Written in 1136 by Geoffrey of Monmouth, the Historia Regum Britanniae (History of the Kings of Britain) purported to chronicle the British monarchy from the arrival of the Trojan Brutus, grandson of Aeneas, through to the seventh century AD. The Historia was a medieval best-seller, and copies spread across the whole of western Europe. It was the first work to outline the story of King Arthur. The Historia has long been dismissed as an unreliable piece of medieval propaganda. A new examination of the text, however, shows that it is very much more than that. Miles Russell explains how individual elements can be traced back to the first century BC, a time when Britain was making first contact with Rome. Geoffrey of Monmouth's skill was to weave these early traditions together with material culled from post-Roman sources in order to create a national epic. In doing so, he also created King Arthur, a composite character whose real origins and context are explained here. This important work establishes Geoffrey of Monmouth as no mere peddler of historical fiction, but as the man who preserved the earliest foundation myths of Britain. It is time to re-evaluate the Historia Regum Britanniaeand shine a new light into the so-called 'Dark Ages'.
Medieval Papacy; Church history; Avignon Papacy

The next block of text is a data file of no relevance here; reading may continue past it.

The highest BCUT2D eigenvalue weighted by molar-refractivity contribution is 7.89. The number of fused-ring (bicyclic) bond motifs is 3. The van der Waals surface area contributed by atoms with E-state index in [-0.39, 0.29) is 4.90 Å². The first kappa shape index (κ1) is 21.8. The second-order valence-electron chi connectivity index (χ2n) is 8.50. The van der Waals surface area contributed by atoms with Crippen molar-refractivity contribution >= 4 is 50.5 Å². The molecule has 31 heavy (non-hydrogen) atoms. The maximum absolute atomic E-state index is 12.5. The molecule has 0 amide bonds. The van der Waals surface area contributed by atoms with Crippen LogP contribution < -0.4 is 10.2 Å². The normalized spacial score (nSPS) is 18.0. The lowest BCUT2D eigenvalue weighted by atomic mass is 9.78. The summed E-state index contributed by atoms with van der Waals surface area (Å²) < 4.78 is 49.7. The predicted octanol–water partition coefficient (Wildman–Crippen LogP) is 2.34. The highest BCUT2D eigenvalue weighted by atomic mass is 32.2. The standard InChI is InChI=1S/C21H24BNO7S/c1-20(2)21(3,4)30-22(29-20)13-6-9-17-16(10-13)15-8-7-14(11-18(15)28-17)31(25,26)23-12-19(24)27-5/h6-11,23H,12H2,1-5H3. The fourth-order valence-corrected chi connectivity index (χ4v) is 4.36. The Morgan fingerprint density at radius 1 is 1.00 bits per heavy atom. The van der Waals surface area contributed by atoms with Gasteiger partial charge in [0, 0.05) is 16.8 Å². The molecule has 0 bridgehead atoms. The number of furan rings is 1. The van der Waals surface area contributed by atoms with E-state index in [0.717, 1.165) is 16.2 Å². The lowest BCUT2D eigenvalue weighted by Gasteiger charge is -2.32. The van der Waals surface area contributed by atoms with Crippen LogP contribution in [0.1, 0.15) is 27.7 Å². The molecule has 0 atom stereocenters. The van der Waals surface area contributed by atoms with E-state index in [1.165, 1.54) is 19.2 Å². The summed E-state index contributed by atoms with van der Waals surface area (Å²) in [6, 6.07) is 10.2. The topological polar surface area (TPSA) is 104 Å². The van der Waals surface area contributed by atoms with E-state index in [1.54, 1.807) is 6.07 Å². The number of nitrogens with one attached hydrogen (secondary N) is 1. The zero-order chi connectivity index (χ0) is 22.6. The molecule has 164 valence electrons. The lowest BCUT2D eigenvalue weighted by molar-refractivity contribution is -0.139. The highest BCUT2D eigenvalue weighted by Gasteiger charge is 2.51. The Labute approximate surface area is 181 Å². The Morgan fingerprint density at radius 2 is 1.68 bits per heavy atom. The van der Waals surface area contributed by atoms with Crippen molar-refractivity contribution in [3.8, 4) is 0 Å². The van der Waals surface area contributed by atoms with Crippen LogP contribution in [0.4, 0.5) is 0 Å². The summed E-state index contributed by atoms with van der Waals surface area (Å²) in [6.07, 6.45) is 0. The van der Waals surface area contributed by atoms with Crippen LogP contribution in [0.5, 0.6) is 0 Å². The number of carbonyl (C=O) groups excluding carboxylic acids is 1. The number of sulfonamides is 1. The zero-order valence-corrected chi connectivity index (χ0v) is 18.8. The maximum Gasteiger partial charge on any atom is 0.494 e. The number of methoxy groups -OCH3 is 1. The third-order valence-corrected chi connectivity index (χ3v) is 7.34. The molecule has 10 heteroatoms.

Appearing within the context of the Crusades in Palestine, the militaro-religious order of the Teutonic Knights imposed itself as an essential player in a relatively unknown episode in our part of the world: the conquest and evangelisation of the last pagans in Europe. Living to the south-east of the Baltic Sea, these pagans were confronted with missionary and warlike enterprises rather like crusades. Called upon to defend the frontiers of Poland against the pagans in Prussia, the brothers of the Teutonic Order carved a real state for themselves in this area of the Marches of Christianity. In its desire to tap the crusading spirit so dear to the nobility, the Teutonic order regularly invited knights from all over Europe to join in its military endeavours. Thus it was that a large number of French and English nobles, among them some key figures in the Hundred Years' War, went off to distant Prussia to fight the Saracens of the North . For the rivalries which opposed the Teutonic Knights to their neighbours, pagan or Christian, led not only to military, but also doctrinal, confrontations causing debate about the rights of non-Christian peoples. This book offers a look at the history of the Order of the Teutonic Knights but brings to the forefront its role as a link between the world of chivalry and that of the pagans of North-eastern Europe. The relations of the men with the black crosses and the Baltic peoples, but also with the lords of Western Europe who came to help them, just like their role in the controversial use of force as a tool of conversion, enabled a little-known facet of medieval Europe to be revealed: its eminently cosmopolitan character, making light of national or regional borders and sometimes religious ones, too.